The FINANCIAL — Despite the tough economic conditions, the overdue loans of MFO Crystal are to remain below 2% in 2015. Crystal also expects to have 40% growth this year. Reducing the dolarization level remains the main challenge for the country. In this regard, financial institutions are recommended to focus on issuing business development loans, rather than consumer ones.
“An import-dependent small country with a relatively weak economy is more sensitive towards currency risks. Accordingly, it has particularly negative impact on ordinary citizens. Unfortunately we are vulnerable to such shocks in the future at a different frequency and magnitude. The most important lever is prevention and proper preparation for similar processes. When problems are not visible and things are developing relatively well, the majority of people do not like to think about the worst possible outcome and preparing for such an eventuality. However, that’s life, and it’s important to think frequently about potential risks and threats. All participant bodies: the state, financial institutions and consumers – should take their share of responsibility here,” Malkhaz Dzadzua, Founder and CEO of MFO Crystal, told The FINANCIAL.
According to Dzadzua, Georgia should achieve a significant reduction in the dolarization level. “Financial institutions should issue the main share of loans for business funding and income generating activities rather than consumer needs. Loans should be taken out in the currency in which one has their main income. We should enhance the level of financial literacy and its quality in society; encourage saving and not spending. Elements of effective teaching of entrepreneurship among young people should be promoted. More transparency, information sharing and communication with society are crucial. It should be explained how to manage our resources prudently and why cooperation is a better business model.”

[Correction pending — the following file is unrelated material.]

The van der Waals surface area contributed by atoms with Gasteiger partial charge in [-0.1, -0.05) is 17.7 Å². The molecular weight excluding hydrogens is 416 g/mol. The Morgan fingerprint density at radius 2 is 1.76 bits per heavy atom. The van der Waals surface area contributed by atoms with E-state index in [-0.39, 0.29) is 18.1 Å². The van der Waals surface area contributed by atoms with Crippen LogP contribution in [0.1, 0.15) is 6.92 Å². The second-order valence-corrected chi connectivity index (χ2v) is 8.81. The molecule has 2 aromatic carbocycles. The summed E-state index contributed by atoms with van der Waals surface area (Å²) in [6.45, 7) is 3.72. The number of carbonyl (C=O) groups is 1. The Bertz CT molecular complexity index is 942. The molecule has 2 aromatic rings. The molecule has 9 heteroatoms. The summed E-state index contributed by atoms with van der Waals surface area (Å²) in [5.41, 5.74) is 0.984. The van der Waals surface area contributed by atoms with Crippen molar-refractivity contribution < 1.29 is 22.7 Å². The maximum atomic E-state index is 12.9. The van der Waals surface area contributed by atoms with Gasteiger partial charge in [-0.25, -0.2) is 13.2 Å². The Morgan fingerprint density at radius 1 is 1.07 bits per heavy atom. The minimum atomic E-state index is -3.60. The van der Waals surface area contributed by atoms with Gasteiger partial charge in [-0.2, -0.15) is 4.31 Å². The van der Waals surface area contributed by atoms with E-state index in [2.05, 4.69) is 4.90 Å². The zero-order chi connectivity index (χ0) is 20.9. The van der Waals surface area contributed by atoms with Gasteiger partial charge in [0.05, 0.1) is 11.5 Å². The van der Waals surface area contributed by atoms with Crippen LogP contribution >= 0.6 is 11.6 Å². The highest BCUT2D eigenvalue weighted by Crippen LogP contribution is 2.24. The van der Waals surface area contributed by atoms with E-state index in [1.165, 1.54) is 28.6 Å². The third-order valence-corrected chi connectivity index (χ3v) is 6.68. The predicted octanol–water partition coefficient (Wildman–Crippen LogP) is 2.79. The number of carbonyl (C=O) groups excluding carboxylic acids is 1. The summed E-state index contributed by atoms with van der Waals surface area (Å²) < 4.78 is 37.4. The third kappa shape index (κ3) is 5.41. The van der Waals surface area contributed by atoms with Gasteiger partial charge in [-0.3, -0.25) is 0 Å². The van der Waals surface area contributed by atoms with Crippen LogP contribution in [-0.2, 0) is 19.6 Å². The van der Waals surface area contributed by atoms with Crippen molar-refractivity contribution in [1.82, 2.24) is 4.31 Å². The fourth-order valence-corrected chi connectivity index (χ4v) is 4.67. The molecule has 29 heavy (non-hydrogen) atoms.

In his exclusive interview with The FINANCIAL, Dzadzua gave his outlook regarding the financial market under tough economic conditions and the impact of the GEL devaluation on the sector.
“Crystal has always been characterized by a wide range of credit products on the market. We have always been focused on consumer needs and demands. The largest share – 32% – of loans is concentrated in agro-sector. It is followed by the service industry with 23%, trade – with 18%, and housing – 15%. The average amount of a loan is GEL 2,000 (nearly USD 900) and the average term – 18 months. Crystal is a rare example of an MFO company operating in Georgia, issuing loans for start-up micro entrepreneurs,” said Dzadzua.
Q. 2014 has been quite successful for Crystal. What’s your assessment of 2015, in terms of net profit, credit portfolio and number of borrowers?
A. Due to devaluation of the national currency and slight reduction of overall economic activity, the growth rate of the company has been reduced in the first half of 2015 compared to previous years. However, there are still positive trends. During the first five months of the current year the number of active borrowers increased by 15%. The credit portfolio, as well as net assets has boosted by 20% in the national currency. However, due to the local currency’s devaluation these growths equal zero when we convert them into USD. As for the net profit of the company, it is in line with projected parameters, and the return of assets (ROE) amounts to 5%.